Three million women in UK at risk of cancer due to not doing simple task, survey finds

By Staff 7 Min Read

New research has found that over three million women in the UK have never performed a breast self-exam, putting themselves at risk of allowing cancer to develop

Over three million women in the UK are placing themselves at risk of breast cancer due to never having performed a breast self-examination, according to damning new research.

The study, conducted by King Edward VII’s Hospital, an independent and charitable institution, revealed that over a third of women confessed to not knowing how to perform a breast check, with a concerning 19 per cent admitting that fear of discovering a lump deterred them.

Despite public discussions around breast cancer awareness by notable figures like Sarah, Duchess of York and Tricia Goddard, nearly one in five women admitted they couldn’t even recognise three distinctive signs of the disease. Worryingly, when presented with a roster of possible symptoms and asked which would prompt them to seek medical attention, half of the surveyed women left at least one symptom disregarded.

Adding to the alarming findings, a quarter of the women surveyed confessed uncertainty about the frequency of conducting self-examinations. Most women expressed concern about spotting tell-tale signs such as the discovery of a lump or swelling in the armpit, a fresh lump or thickened tissue and nipple discharge, reports Bristol Live.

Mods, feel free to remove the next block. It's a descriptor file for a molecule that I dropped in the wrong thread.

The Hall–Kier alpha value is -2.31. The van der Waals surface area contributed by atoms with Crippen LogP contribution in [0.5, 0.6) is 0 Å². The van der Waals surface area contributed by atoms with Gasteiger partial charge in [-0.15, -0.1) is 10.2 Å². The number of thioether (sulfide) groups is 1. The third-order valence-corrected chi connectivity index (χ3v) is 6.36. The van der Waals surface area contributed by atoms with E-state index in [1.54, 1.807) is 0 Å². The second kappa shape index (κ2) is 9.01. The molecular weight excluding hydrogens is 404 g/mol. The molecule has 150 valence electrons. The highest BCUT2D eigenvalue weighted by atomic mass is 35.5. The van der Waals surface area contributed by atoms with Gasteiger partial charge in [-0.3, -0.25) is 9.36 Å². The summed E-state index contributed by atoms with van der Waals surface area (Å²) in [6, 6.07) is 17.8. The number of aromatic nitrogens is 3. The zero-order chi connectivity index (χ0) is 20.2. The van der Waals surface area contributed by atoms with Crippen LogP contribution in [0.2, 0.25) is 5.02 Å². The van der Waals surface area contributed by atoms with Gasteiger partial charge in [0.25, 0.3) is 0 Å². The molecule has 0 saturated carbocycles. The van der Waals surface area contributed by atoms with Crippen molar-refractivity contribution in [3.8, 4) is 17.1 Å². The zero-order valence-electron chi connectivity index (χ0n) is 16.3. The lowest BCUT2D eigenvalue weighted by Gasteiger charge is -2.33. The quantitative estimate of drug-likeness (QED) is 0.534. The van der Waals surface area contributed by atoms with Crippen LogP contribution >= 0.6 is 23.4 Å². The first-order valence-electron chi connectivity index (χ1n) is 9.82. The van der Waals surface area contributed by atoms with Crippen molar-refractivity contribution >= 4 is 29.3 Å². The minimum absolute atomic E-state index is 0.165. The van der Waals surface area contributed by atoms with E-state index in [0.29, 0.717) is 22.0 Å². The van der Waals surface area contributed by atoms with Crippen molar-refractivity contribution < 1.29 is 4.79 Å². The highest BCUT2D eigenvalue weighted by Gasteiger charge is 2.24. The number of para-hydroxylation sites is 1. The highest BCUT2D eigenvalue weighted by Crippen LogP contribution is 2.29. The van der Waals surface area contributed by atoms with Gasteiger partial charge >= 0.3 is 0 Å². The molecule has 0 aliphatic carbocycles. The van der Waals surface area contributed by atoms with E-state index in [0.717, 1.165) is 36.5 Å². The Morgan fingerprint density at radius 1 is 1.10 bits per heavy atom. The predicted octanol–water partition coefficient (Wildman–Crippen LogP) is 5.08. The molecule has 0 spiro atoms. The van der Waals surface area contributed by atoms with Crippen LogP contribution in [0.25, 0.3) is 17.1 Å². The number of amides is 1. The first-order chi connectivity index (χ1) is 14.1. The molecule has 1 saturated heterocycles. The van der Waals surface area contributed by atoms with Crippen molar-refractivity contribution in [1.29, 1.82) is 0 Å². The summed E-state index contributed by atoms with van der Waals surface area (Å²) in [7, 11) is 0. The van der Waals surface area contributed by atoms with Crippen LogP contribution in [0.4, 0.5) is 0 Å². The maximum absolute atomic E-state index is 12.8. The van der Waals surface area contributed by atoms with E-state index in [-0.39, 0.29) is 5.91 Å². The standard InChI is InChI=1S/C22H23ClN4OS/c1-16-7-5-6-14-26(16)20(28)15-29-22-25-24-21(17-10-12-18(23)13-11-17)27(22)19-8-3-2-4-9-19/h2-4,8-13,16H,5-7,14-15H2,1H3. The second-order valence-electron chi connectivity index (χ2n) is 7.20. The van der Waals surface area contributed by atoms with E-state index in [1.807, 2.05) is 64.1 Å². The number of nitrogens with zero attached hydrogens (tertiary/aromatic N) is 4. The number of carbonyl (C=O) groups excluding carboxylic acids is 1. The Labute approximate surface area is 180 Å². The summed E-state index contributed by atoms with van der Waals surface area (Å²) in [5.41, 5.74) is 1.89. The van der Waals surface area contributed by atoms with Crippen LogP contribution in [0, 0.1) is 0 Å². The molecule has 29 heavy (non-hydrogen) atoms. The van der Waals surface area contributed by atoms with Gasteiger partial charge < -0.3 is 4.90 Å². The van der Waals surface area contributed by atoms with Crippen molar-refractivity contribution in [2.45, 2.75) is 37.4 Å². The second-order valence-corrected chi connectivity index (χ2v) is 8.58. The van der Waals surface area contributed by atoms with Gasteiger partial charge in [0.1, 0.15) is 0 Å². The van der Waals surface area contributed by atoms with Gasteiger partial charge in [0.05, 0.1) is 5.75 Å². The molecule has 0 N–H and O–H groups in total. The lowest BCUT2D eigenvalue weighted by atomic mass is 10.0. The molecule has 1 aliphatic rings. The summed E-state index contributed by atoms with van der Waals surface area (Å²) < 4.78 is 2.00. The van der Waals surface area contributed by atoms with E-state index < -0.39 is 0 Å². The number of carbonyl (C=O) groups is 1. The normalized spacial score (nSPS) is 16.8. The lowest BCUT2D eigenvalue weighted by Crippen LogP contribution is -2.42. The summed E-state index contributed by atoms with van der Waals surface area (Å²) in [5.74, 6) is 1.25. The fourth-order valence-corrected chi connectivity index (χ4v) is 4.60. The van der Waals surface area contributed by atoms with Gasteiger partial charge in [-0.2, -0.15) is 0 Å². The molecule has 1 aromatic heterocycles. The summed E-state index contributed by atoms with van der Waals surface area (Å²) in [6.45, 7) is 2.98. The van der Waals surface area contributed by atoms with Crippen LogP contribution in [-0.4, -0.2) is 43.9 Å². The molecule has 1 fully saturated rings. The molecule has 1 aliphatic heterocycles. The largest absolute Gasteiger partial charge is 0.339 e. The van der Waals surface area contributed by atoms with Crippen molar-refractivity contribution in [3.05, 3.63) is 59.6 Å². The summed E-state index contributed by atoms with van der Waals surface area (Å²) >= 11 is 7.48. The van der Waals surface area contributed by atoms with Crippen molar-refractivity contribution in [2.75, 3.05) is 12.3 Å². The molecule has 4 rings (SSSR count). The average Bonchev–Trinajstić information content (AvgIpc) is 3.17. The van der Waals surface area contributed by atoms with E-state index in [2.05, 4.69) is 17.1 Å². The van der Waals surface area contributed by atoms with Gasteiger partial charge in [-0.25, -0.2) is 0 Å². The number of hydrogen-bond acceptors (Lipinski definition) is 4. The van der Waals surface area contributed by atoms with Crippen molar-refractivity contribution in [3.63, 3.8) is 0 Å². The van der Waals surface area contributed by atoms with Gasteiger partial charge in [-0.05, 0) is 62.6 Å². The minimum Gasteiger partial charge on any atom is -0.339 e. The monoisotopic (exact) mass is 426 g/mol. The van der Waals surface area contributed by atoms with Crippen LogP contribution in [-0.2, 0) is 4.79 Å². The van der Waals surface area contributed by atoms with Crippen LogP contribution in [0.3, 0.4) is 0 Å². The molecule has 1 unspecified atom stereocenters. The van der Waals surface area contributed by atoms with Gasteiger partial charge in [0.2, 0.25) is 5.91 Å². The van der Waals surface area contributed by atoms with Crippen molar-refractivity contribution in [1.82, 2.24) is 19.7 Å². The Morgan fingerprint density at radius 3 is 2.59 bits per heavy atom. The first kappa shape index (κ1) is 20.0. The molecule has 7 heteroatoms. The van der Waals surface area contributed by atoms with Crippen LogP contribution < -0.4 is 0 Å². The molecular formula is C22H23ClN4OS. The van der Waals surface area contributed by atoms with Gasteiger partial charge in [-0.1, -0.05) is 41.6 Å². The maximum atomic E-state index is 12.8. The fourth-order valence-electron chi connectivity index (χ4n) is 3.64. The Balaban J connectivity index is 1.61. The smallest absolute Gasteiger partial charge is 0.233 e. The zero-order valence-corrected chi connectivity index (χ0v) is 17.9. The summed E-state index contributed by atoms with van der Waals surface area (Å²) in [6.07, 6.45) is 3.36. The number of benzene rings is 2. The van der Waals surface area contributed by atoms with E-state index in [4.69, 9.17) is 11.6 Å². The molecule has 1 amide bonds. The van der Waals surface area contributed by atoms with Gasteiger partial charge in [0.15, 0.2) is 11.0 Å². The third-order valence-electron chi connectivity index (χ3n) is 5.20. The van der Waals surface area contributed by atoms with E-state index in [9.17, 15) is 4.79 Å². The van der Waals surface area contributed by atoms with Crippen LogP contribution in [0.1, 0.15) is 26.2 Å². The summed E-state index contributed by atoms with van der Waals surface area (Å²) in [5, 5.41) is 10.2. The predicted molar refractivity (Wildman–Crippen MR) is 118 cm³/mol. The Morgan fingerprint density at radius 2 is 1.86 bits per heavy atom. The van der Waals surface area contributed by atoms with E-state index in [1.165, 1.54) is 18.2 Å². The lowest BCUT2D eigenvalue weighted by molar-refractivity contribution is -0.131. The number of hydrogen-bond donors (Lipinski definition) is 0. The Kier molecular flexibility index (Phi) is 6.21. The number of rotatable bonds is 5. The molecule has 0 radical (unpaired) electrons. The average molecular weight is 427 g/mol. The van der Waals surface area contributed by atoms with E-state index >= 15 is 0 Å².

Amelia Cook, head of women’s health at King Edward VII’s Hospital, said: “Breast cancer can affect women of all ages, so it’s important we all become connected with our breasts, be aware of what is ‘normal’ for us personally and feel confident in doing so. Early detection of any breast changes can help diagnose breast cancer in its early stages which supports highly successful curative outcomes”. If women are worried about their symptoms they should consult their GP or a health professional immediately.

Top tips from Amelia Cook

1 Choose a consistent time

Make breast self-examination a regular part of your monthly routine, ideally around the same time each month when your breasts are least likely to be swollen or tender so you can be as accurate as possible. For many women, this is shortly after their period. This consistency will help you become more familiar with your breasts and more likely to detect any changes.

2 Visual examination

Start by visually inspecting your breasts in the mirror, both with your arms by your side and with your arms in the air. Look for any changes in size, shape, or contour and for dimpling, puckering, or redness of the skin. Also, look to see if there are any changes in your nipples, such as inversion or discharge.

3 Physical examination

Use the pads of your fingers, not the tips, to feel for any lumps, thickening, or other changes in your breast. Use a circular motion, covering the entire breast area and underarm. Use light pressure to feel the tissue closest to the skin, medium pressure to feel a little deeper, and firm pressure to feel the tissue closest to the ribcage and chest wall. It can sometimes help to lie down on your back as it helps spread out the breast tissue more evenly.

Some women find it helpful to perform their breast self-exam in the shower using soap or lotion, as it may make it easier to glide your fingers over the skin.

4 Take note of any changes

Lumps are the most common early symptoms of breast cancer but there are many different signs. This can include symptoms like discharge from the nipple, retracted nipples, dimpling of the skin, and others. Anything unusual for you, or a significant change in breast appearance without reasonable explanation, could be a cause for concern. Do remember though that this doesn’t mean you have cancer.

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